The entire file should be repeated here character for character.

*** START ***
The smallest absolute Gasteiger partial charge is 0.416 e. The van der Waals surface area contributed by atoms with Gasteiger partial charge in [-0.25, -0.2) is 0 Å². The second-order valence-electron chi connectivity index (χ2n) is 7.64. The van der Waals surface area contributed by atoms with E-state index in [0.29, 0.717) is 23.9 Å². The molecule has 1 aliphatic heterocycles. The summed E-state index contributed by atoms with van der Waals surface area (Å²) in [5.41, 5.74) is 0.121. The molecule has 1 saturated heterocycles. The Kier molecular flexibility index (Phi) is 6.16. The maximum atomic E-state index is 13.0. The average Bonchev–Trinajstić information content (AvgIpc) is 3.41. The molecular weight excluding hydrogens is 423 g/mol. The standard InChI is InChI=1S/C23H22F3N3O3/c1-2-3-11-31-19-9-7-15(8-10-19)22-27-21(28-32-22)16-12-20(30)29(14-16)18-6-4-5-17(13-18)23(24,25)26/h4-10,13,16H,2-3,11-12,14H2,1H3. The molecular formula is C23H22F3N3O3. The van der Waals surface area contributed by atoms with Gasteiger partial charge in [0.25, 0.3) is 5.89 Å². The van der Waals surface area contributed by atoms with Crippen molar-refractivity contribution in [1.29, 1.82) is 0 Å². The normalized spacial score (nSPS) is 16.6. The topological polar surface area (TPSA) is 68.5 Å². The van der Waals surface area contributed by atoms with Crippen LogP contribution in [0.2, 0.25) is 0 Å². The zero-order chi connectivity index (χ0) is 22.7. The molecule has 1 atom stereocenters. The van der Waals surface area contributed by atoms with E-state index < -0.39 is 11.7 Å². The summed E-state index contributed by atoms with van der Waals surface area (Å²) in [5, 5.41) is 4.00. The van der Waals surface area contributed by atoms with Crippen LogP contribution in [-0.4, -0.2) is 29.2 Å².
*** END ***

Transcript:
The smallest absolute Gasteiger partial charge is 0.416 e. The van der Waals surface area contributed by atoms with Gasteiger partial charge in [-0.25, -0.2) is 0 Å². The second-order valence-electron chi connectivity index (χ2n) is 7.64. The van der Waals surface area contributed by atoms with E-state index in [0.29, 0.717) is 23.9 Å². The molecule has 1 aliphatic heterocycles. The summed E-state index contributed by atoms with van der Waals surface area (Å²) in [5.41, 5.74) is 0.121. The molecule has 1 saturated heterocycles. The Kier molecular flexibility index (Phi) is 6.16. The maximum atomic E-state index is 13.0. The average Bonchev–Trinajstić information content (AvgIpc) is 3.41. The molecular weight excluding hydrogens is 423 g/mol. The standard InChI is InChI=1S/C23H22F3N3O3/c1-2-3-11-31-19-9-7-15(8-10-19)22-27-21(28-32-22)16-12-20(30)29(14-16)18-6-4-5-17(13-18)23(24,25)26/h4-10,13,16H,2-3,11-12,14H2,1H3. The molecular formula is C23H22F3N3O3. The van der Waals surface area contributed by atoms with Gasteiger partial charge in [0.25, 0.3) is 5.89 Å². The van der Waals surface area contributed by atoms with Crippen molar-refractivity contribution in [1.29, 1.82) is 0 Å². The normalized spacial score (nSPS) is 16.6. The topological polar surface area (TPSA) is 68.5 Å². The van der Waals surface area contributed by atoms with Crippen LogP contribution in [0.2, 0.25) is 0 Å². The zero-order chi connectivity index (χ0) is 22.7. The molecule has 1 atom stereocenters. The van der Waals surface area contributed by atoms with E-state index < -0.39 is 11.7 Å². The summed E-state index contributed by atoms with van der Waals surface area (Å²) in [5, 5.41) is 4.00. The van der Waals surface area contributed by atoms with Crippen LogP contribution in [-0.4, -0.2) is 29.2 Å².